Working with Basler GigE cameras and the Pylon drivers

My Basler GigE camera is connected to a Jetson TX1 (L4T R24.2.1) with an Ethernet link. In order to read images from the camera, it is necessary to install the Pylon drivers, available from Basler’s website. These drivers are only available for ARM 32bit architecture.

This problem has already been brought up in this topic, but I struggle to understand the basic concepts around it (cross-compilers, etc.).

In particular I have the following questions:

  1. If Pylon is only available in 32bit, can it ever run on the TX1? (I understand, Yes but it's complicated)
  2. Do I have to change something about my L4T installation? (I read about recompiling the kernel... Not sure exactly what it means and how much work that represent...)
  3. Do I have to use another compiler instead of g++? (I read about the linaro cross compiler. does it work exactly like g++?)
  4. With such a compiler, what exactly can I do? Compile c++ code and link with 32 bit libraries, like the Pylon drivers?
  5. Say I want to use other software, like OpenCV 3.2, which I built from sources for the TX1. Do I need to rebuild such library in 32 bit so as to be compatible with Pylon?
  6. Same question with Python. In particular I would like to use a python-pylon interface like this one, but the install does not work as Cython is looking for 64 bit Pylon libs...

Any help appreciated!

The initial JTX1 L4T releases were 64-bit kernel space, but 32-bit user space. These older distributions can run 32-bit applications, but not 64-bit applications. There was a 32-bit sample rootfs which was available for about a week for R24.1, and then the 64-bit user space came out. So the 32-bit user space sample rootfs under R24.1 would possibly work with 32-bit applications you have in mind (keep in mind compatibility mode has big performance hits).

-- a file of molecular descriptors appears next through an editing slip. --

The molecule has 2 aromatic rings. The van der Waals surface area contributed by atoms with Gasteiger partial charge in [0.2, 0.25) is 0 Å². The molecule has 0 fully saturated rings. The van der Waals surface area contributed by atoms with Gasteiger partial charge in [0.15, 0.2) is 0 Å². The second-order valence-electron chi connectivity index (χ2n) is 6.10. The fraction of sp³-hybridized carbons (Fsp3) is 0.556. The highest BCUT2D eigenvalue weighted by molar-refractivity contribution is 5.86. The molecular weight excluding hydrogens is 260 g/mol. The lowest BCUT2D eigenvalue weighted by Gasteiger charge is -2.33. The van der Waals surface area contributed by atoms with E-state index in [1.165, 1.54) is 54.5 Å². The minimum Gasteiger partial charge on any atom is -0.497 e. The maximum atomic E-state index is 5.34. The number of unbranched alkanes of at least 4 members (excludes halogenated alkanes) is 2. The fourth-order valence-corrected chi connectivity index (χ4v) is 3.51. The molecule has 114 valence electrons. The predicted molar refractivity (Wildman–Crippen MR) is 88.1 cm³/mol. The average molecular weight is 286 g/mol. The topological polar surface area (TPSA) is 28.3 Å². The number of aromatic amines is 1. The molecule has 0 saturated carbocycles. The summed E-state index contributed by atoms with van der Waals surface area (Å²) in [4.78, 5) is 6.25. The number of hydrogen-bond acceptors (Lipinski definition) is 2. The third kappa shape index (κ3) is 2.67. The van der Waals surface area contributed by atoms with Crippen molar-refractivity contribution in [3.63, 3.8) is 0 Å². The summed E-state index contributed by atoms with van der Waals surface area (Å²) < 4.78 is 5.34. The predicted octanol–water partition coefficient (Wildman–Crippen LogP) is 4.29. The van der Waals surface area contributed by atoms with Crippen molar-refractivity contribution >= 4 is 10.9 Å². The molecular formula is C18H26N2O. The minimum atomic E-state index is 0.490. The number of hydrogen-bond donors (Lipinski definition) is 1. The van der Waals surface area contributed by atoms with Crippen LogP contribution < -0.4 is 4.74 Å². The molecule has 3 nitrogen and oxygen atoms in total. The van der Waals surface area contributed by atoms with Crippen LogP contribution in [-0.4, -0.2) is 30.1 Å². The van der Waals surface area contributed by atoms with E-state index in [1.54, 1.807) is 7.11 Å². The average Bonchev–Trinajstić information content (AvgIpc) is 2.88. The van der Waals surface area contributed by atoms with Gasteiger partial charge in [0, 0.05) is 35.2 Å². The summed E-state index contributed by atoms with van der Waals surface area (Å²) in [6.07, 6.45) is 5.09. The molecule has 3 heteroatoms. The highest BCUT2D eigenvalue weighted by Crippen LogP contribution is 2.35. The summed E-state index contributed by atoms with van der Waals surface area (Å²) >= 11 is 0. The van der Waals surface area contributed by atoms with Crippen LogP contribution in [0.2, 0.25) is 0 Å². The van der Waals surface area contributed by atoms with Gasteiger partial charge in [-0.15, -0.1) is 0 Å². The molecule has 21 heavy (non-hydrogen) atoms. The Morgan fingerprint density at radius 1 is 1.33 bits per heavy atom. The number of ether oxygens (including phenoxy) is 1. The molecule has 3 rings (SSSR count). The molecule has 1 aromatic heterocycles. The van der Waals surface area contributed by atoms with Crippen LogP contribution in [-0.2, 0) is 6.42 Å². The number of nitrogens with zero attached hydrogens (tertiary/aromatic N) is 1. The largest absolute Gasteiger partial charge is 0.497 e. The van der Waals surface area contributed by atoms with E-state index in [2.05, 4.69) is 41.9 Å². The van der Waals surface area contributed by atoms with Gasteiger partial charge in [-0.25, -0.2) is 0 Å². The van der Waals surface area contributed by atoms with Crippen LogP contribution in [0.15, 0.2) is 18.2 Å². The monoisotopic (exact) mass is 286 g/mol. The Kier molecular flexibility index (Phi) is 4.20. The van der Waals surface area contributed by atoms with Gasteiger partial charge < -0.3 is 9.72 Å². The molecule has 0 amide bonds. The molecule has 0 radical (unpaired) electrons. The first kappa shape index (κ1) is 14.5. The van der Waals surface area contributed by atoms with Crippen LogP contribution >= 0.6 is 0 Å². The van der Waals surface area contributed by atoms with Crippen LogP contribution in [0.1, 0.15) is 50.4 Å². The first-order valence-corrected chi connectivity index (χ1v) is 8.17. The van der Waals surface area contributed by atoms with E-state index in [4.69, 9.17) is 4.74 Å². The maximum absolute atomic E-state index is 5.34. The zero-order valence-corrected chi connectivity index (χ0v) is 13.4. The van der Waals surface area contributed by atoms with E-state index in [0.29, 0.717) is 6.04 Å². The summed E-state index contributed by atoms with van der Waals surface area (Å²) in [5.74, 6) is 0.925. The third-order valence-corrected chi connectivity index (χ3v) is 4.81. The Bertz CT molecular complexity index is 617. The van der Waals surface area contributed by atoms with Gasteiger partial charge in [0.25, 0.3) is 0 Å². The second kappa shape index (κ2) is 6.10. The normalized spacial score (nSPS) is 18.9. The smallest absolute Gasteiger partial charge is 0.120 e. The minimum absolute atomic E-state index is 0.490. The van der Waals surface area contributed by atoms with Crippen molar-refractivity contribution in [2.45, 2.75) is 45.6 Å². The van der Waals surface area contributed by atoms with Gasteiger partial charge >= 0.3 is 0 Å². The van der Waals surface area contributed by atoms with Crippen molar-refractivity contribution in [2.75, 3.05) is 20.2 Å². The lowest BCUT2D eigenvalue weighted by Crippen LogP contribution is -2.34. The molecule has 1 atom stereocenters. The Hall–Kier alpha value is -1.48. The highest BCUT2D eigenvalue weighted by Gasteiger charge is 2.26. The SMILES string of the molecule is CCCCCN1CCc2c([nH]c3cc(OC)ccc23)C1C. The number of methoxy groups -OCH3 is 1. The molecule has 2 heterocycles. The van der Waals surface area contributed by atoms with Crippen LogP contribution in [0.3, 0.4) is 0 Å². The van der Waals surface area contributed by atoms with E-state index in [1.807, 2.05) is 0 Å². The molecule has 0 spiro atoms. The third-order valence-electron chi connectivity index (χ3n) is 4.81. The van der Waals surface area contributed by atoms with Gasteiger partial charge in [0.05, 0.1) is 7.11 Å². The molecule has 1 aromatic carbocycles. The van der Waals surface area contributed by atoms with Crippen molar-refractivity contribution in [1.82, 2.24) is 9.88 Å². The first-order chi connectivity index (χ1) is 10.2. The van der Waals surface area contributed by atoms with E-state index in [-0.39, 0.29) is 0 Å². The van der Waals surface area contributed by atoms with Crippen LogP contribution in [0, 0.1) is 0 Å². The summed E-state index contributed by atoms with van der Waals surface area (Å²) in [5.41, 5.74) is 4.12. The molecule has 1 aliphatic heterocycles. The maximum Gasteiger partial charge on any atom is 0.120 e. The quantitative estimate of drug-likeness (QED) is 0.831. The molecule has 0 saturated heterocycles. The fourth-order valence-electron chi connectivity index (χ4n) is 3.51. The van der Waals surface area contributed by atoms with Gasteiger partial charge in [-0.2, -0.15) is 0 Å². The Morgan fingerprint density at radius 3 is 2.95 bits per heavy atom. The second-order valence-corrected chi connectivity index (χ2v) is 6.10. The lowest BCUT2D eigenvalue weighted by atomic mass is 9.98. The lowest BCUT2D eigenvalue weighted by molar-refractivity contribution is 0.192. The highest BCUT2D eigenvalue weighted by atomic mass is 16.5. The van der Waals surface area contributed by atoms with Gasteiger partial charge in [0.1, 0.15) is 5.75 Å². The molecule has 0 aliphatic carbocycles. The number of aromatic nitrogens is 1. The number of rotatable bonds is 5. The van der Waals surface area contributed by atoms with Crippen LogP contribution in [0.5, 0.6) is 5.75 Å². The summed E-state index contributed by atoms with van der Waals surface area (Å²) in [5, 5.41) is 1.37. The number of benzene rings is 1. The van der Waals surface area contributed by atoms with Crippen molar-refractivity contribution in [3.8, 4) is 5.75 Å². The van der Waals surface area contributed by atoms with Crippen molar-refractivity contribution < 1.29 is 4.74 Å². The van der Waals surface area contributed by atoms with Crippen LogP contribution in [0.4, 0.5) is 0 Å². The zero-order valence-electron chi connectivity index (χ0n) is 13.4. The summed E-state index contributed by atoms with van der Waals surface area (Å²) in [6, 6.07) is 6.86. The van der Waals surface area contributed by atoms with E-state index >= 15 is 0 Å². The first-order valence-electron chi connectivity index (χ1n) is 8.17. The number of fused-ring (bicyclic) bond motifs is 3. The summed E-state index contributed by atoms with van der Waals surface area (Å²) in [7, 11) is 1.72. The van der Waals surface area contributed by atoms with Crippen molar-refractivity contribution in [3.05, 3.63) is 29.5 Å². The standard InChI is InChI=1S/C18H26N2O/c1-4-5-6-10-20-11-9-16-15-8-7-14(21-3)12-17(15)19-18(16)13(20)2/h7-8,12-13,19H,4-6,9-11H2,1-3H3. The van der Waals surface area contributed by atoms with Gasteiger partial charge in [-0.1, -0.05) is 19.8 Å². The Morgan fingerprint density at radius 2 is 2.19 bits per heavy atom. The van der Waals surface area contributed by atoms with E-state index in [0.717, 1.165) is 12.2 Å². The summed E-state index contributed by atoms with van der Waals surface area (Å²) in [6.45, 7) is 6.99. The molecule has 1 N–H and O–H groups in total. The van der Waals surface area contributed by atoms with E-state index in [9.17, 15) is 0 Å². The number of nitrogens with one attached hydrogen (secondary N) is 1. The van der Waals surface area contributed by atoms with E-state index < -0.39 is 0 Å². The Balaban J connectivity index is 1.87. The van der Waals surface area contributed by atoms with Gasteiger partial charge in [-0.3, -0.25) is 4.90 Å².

On a desktop computer the gcc which comes with the system typically is actually two tools…a 64-bit x86_64 compiler and a 32-bit i686 compiler. In the user space side of a desktop system there is a linker and support libraries for 32-bit, plus a linker and user space libraries for 64-bit. This makes it fairly simple to add and run applications on the desktop which are either legacy i686 or x86_64.

In theory (I say this because there is little or no support for this in the ARM world) you could install both 32-bit and 64-bit user space linkers and support libraries properly in different locations and have both supported. I have not succeeded at doing this, the tools for ARM were not developed from the start for integration the way desktop systems were built for this from the start.

Ive had great success using the Aravis (see Github) device drivers on the TX1 with ptGrey Blackfly cameras. I’ve posed my code to this project see (File gvStream.c).

I did have issues with the on-board NICso switched to PCIe Intel nic and its works great running 1280x720@30Htz (RGB8) camera.

ptGrey dont support ARM either so finding Aravis was great. Nice API and they have a viewer if you want to do a quick test to see if your camera will work.